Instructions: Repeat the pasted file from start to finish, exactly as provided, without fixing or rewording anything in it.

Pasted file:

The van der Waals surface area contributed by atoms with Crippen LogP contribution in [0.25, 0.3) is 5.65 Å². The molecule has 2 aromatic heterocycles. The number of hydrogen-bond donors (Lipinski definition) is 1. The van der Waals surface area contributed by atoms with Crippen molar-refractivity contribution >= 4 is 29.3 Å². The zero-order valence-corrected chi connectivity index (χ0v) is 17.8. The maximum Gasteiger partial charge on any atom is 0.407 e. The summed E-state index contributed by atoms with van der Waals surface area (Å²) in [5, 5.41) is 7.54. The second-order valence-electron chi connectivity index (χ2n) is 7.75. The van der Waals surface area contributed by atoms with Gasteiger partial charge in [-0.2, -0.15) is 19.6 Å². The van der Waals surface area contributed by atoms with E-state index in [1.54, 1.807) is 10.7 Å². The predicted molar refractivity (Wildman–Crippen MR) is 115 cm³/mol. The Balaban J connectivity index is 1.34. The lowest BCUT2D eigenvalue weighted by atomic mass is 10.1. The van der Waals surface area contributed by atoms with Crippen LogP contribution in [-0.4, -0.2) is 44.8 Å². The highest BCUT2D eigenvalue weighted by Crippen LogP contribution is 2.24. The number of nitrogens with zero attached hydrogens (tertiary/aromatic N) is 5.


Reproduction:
The van der Waals surface area contributed by atoms with Crippen LogP contribution in [0.25, 0.3) is 5.65 Å². The molecule has 2 aromatic heterocycles. The number of hydrogen-bond donors (Lipinski definition) is 1. The van der Waals surface area contributed by atoms with Crippen molar-refractivity contribution >= 4 is 29.3 Å². The zero-order valence-corrected chi connectivity index (χ0v) is 17.8. The maximum Gasteiger partial charge on any atom is 0.407 e. The summed E-state index contributed by atoms with van der Waals surface area (Å²) in [5, 5.41) is 7.54. The second-order valence-electron chi connectivity index (χ2n) is 7.75. The van der Waals surface area contributed by atoms with Gasteiger partial charge in [-0.2, -0.15) is 19.6 Å². The van der Waals surface area contributed by atoms with E-state index in [1.54, 1.807) is 10.7 Å². The predicted molar refractivity (Wildman–Crippen MR) is 115 cm³/mol. The Balaban J connectivity index is 1.34. The lowest BCUT2D eigenvalue weighted by atomic mass is 10.1. The van der Waals surface area contributed by atoms with Crippen LogP contribution in [-0.4, -0.2) is 44.8 Å². The highest BCUT2D eigenvalue weighted by Crippen LogP contribution is 2.24. The number of nitrogens with zero attached hydrogens (tertiary/aromatic N) is 5.